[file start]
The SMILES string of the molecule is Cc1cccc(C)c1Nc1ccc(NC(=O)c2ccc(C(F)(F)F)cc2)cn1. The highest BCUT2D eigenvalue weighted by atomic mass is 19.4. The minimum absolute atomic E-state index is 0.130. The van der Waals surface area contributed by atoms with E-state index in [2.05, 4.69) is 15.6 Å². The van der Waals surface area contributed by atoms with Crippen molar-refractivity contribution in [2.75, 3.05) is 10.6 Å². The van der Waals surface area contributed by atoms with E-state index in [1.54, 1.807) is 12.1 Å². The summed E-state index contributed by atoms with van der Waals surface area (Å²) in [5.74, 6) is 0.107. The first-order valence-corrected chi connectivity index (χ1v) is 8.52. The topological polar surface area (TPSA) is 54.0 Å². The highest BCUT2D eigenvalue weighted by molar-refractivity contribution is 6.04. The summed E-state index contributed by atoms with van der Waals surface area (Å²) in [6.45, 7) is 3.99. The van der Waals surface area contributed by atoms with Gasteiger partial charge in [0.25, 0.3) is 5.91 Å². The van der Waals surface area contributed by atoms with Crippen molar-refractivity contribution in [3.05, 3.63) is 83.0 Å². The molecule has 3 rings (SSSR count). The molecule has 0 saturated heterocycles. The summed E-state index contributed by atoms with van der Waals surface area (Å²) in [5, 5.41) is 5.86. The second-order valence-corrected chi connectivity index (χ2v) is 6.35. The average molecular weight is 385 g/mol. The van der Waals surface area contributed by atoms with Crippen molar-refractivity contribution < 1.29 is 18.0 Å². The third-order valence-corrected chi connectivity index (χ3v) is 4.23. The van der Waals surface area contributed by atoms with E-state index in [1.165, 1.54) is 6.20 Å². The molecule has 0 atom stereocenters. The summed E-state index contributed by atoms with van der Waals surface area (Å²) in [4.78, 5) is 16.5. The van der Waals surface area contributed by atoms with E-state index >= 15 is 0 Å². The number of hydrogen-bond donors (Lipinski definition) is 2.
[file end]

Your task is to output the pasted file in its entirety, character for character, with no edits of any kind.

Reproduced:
The SMILES string of the molecule is Cc1cccc(C)c1Nc1ccc(NC(=O)c2ccc(C(F)(F)F)cc2)cn1. The highest BCUT2D eigenvalue weighted by atomic mass is 19.4. The minimum absolute atomic E-state index is 0.130. The van der Waals surface area contributed by atoms with E-state index in [2.05, 4.69) is 15.6 Å². The van der Waals surface area contributed by atoms with Crippen molar-refractivity contribution in [2.75, 3.05) is 10.6 Å². The van der Waals surface area contributed by atoms with E-state index in [1.54, 1.807) is 12.1 Å². The summed E-state index contributed by atoms with van der Waals surface area (Å²) in [5.74, 6) is 0.107. The first-order valence-corrected chi connectivity index (χ1v) is 8.52. The topological polar surface area (TPSA) is 54.0 Å². The highest BCUT2D eigenvalue weighted by molar-refractivity contribution is 6.04. The summed E-state index contributed by atoms with van der Waals surface area (Å²) in [6.45, 7) is 3.99. The van der Waals surface area contributed by atoms with Gasteiger partial charge in [0.25, 0.3) is 5.91 Å². The van der Waals surface area contributed by atoms with Crippen molar-refractivity contribution in [3.05, 3.63) is 83.0 Å². The molecule has 3 rings (SSSR count). The molecule has 0 saturated heterocycles. The summed E-state index contributed by atoms with van der Waals surface area (Å²) in [5, 5.41) is 5.86. The second-order valence-corrected chi connectivity index (χ2v) is 6.35. The average molecular weight is 385 g/mol. The van der Waals surface area contributed by atoms with Crippen molar-refractivity contribution < 1.29 is 18.0 Å². The third-order valence-corrected chi connectivity index (χ3v) is 4.23. The van der Waals surface area contributed by atoms with E-state index in [1.165, 1.54) is 6.20 Å². The molecule has 0 atom stereocenters. The summed E-state index contributed by atoms with van der Waals surface area (Å²) in [4.78, 5) is 16.5. The van der Waals surface area contributed by atoms with E-state index >= 15 is 0 Å². The number of hydrogen-bond donors (Lipinski definition) is 2.